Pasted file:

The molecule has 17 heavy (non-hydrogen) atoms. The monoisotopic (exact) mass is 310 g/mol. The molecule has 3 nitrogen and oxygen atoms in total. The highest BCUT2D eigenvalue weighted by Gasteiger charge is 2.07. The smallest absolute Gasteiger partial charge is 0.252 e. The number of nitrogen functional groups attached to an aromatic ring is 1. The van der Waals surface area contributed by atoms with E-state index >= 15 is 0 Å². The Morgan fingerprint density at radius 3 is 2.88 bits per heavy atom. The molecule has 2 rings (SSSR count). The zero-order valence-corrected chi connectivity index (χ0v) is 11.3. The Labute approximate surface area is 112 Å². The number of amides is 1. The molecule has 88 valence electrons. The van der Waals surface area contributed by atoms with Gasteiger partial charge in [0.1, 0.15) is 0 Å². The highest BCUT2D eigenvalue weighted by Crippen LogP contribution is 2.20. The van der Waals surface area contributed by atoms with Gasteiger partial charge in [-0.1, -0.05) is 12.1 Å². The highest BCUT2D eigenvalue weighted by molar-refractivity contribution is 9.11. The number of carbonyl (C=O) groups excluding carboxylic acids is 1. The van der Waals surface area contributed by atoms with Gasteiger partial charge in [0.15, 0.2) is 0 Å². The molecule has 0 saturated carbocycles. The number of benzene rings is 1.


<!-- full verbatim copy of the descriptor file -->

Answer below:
The molecule has 17 heavy (non-hydrogen) atoms. The monoisotopic (exact) mass is 310 g/mol. The molecule has 3 nitrogen and oxygen atoms in total. The highest BCUT2D eigenvalue weighted by Gasteiger charge is 2.07. The smallest absolute Gasteiger partial charge is 0.252 e. The number of nitrogen functional groups attached to an aromatic ring is 1. The van der Waals surface area contributed by atoms with E-state index >= 15 is 0 Å². The Morgan fingerprint density at radius 3 is 2.88 bits per heavy atom. The molecule has 2 rings (SSSR count). The zero-order valence-corrected chi connectivity index (χ0v) is 11.3. The Labute approximate surface area is 112 Å². The number of amides is 1. The molecule has 88 valence electrons. The van der Waals surface area contributed by atoms with Gasteiger partial charge in [0.1, 0.15) is 0 Å². The highest BCUT2D eigenvalue weighted by Crippen LogP contribution is 2.20. The van der Waals surface area contributed by atoms with Gasteiger partial charge in [-0.1, -0.05) is 12.1 Å². The highest BCUT2D eigenvalue weighted by molar-refractivity contribution is 9.11. The number of carbonyl (C=O) groups excluding carboxylic acids is 1. The van der Waals surface area contributed by atoms with Gasteiger partial charge in [0.15, 0.2) is 0 Å². The molecule has 0 saturated carbocycles. The number of benzene rings is 1.